A Short History of Nearly Everything

Wednesday, July 02 2003

Just started reading A Short History of Nearly Everything

 by Bill Bryson and even though I’ve just started chapter three, I’m very much enthralled with it. Currently I’m exploring the cosmos, and the creation of the universe is simply stupifying to me, and mostly beyond my comprehension. How something so incredibly vast as the universe can have suddenly (and I do mean suddenly) come into existance is a serious mind bender.

Bryson is a good writer. He articulates some pretty complex points, writes with a good sense of humour, and without any sense of condescension. I left off last night reading about the scale of our current solar system. I can’t remember the exact facts, but something that struck me as amazing was that Pluto has only been seen a few times in the known history of man. It took seven years from the first sighting for an independant source to also spot it and verify it’s existance. It’s probably not helped that Pluto is very small by planet standards (it would fit in the lower 48 United States), has the color and reflectiveness of charcoal, and is so freaking far away.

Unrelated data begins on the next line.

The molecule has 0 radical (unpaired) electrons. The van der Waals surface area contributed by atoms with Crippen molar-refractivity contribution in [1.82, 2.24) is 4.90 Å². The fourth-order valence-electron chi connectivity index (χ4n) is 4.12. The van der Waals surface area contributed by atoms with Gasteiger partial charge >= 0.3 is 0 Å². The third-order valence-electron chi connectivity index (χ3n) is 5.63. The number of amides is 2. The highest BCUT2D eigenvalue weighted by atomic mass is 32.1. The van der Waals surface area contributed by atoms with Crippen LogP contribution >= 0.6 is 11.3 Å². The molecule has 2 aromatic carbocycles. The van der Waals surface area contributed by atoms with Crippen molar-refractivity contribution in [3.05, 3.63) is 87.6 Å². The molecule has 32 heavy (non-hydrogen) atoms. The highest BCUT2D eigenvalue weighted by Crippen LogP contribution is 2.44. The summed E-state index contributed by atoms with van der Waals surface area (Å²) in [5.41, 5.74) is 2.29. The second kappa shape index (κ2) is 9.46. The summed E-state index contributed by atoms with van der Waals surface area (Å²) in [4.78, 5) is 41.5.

Anyhow, Carrie got me the book, and I think she might be regretting it because my mind is filling up with trivia bits that I pester her with. She surpised me when getting it, and even kept it a secret. At one point we were travelling up a moving staircase in a tube station, and I made a remark when I saw a poster for it, suggesting that it looked like something I might like. She’s a good woman.